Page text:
McIlroy took a 3 ½-month break to heal his body, clear his mind and work on his game after his first winless year since 2008, his first full season as a pro.
He's back on track at a familiar playground, Abu Dhabi Golf Club, where he’s racked up eight top-11s (including six top-3s) in his past nine starts there.
McIlroy opened with a 69 Thursday, then gave himself even more chances on Day 2, cruising along at 4 under for the day when he reached the par-5 closing hole. After launching a 249-yard long iron to 25 feet, he poured in the eagle putt to pull within three shots of Thomas Pieters (65).
Despite the layoff, McIlroy edged world No. 1 Dustin Johnson, coming off a blowout victory at Kapalua, by a shot over the first two rounds.
“DJ is definitely the No. 1 player in the world right now, and one of, if not the best, driver of the golf ball," McIlroy said. "To be up there with him over these first two days, it proves to me that I’m doing the right things and gives me a lot of confidence going forward.”
Duke to fill in for injured Pavin at CareerBuilder
Ken Duke will fill in for Corey Pavin for the next two rounds of the CareerBuilder Challenge – with nothing at stake but his amateur partner’s position on the leaderboard.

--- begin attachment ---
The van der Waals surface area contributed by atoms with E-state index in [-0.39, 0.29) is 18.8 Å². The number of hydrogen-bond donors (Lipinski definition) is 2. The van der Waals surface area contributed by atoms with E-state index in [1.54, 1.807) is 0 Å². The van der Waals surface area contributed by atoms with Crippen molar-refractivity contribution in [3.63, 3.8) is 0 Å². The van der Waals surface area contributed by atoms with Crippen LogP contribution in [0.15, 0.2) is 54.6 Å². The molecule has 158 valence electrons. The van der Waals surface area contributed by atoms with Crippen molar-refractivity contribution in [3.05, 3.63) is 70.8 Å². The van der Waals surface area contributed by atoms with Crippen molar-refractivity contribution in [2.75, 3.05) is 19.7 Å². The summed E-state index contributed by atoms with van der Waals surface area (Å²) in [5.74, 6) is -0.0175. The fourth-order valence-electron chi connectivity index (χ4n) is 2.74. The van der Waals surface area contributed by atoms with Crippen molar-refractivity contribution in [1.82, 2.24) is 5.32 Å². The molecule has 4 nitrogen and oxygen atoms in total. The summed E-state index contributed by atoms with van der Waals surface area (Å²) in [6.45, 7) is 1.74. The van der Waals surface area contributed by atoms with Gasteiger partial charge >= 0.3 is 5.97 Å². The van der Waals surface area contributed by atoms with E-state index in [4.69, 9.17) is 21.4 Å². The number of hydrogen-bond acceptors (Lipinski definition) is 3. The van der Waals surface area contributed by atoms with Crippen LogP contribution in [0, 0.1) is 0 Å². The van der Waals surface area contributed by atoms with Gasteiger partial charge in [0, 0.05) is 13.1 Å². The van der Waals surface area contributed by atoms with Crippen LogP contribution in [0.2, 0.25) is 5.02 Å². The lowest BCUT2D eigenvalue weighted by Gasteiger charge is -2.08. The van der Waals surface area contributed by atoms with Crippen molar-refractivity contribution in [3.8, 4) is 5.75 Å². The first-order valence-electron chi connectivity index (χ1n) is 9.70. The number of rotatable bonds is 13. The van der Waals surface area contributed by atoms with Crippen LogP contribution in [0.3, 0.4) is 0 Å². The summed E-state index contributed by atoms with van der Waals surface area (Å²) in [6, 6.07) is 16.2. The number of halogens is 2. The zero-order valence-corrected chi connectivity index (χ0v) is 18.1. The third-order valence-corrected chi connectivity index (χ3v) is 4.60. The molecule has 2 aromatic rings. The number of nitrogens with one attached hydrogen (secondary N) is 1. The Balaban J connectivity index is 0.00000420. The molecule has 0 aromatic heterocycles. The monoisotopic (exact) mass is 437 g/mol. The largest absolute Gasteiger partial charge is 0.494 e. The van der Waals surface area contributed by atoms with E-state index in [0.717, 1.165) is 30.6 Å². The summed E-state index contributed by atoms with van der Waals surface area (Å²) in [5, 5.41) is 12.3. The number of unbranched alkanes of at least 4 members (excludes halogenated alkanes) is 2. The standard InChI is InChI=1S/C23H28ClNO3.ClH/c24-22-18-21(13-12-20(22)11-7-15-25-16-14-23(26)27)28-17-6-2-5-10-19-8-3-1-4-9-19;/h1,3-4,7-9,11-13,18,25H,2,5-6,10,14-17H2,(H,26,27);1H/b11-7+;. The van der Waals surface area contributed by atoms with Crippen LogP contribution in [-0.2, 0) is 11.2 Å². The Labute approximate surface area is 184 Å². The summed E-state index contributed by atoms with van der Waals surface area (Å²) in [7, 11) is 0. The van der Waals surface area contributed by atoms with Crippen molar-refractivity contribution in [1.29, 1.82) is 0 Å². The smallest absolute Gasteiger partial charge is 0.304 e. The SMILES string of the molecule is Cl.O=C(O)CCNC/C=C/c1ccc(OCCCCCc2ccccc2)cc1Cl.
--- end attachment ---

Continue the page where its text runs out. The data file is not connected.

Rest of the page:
Pavin was 4 over par when he withdrew after 17 holes Thursday because of a neck injury. Tournament officials contacted Duke, the first alternate, and asked if he would take Pavin’s spot and partner with Luis Lopez for the next two rounds, even though he would not receive any official money.
Duke accepted and explained his decision on Twitter:
Filling in tomorrow for Corey Pavin that WD today @cbgolfchallenge I do things like this a lot to help events and asking for sponsors exemptions here but didn't get any help.— Ken Duke (@DukePGA) January 18, 2018
Playing on past champion’s status, the 48-year-old Duke has made only four starts this season, with a best finish of a tie for 61st at the RSM Classic.
Pavin received a sponsor exemption into the event, his first PGA Tour start since the 2015 Colonial.